If your aim is to get your content to rank on the first page of Google for any specific search term, you will have competitors to deal with.
There are very few search terms that warrant no results….unless you’re looking to rank for something like this:
When you’ve decided the keyword you want to rank for, based on your overall marketing strategy, you need to perform a competitive content analysis.
The first step is to accept that in order for you to be 1st 2nd, 3rd etc, someone else has to move.
The second step is to understand the types of competitors you have to deal with.
When building your content strategy for specific keywords, it’s helpful to look at two specific types of competitors:
- Product competitors
- Search competitors
We’ll look at what they both are and why developing an understanding of the two can help you optimize your own content and dominate search results.
For the basis of this post, we’ll use one of our own clients “Prisync.com” as an example.
What are product competitors
Product competitors are companies or businesses that rank for the same phrases you want to rank for but also sell a similar product or service as you.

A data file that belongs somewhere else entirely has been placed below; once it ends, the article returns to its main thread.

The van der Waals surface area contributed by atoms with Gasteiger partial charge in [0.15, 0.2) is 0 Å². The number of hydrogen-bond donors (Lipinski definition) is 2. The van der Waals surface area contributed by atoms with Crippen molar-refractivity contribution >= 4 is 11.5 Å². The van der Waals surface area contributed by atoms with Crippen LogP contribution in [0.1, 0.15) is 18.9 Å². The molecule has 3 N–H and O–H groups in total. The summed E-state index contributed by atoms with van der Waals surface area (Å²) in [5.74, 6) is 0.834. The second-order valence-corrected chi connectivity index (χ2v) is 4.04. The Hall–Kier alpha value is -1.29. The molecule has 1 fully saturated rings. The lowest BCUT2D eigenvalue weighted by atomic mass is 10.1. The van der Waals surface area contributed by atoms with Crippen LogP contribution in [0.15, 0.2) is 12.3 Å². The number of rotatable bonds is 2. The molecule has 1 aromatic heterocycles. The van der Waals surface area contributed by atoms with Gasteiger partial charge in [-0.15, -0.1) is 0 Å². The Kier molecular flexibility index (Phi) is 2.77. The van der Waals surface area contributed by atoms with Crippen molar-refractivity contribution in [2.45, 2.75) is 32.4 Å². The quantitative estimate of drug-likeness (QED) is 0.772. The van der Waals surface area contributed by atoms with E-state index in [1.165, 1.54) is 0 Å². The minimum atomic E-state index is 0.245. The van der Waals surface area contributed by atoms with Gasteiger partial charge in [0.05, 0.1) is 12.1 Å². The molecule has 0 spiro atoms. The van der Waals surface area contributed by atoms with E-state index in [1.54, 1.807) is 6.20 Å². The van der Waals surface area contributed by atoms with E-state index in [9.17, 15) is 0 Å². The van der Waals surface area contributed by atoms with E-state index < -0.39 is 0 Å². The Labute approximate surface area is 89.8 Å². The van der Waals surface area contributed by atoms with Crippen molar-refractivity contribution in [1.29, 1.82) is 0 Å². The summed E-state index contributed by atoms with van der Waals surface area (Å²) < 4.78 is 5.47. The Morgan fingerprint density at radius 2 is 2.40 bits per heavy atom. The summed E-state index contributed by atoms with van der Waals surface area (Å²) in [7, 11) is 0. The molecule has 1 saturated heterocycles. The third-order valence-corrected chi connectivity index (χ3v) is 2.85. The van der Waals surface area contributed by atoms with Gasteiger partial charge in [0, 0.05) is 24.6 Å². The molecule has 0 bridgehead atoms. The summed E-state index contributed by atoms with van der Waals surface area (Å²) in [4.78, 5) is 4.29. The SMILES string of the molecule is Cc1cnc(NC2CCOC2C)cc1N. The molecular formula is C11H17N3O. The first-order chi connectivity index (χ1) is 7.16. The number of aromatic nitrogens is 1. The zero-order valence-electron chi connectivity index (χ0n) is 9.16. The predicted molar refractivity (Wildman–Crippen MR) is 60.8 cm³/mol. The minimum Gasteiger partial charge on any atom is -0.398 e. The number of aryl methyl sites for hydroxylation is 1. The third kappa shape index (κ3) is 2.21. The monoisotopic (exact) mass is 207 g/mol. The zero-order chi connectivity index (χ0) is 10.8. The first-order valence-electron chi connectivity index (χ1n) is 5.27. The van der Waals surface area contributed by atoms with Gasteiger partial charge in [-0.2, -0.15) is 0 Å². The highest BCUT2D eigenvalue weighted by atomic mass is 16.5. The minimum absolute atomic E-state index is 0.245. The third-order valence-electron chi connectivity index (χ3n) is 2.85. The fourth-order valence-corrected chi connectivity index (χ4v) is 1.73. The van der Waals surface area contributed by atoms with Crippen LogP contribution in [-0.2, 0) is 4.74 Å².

If we search for “e-commerce pricing tool”
You can see we’re at the top of the search results (under the paid ads) and below are two of our competitors.
In these situations, the difference between a user clicking through to our site or theirs could result in a loss of sale.
What are search competitors
Search competitors are those who don’t necessarily sell the same thing you do but still rank for the same keywords.
For the search phrase “e-commerce pricing tool” we also compete with BigCommerce and a Medium post.
Although BigCommerce is in the e-commerce industry, the SERP result leads to a blog post where they talk about e-commerce pricing.
In these situations, the difference between someone clicking on their result or ours is a potential loss of a reader.
Why does this matter?
Understanding the difference between the two types of competitors that rank above you is useful for two reasons:
- It helps you better understand user intent behind specific searches
- It helps you optimize your own content
You are competing with both types of customers here, but for two different reasons.
You’re competing with your ‘search competitors’ for ATTENTION
You’re competing with your ‘product competitors’ for SALES
If a user completes this search and decides to go to Price2Spy instead of Prisync, it’s likely that we could lose the sale to them.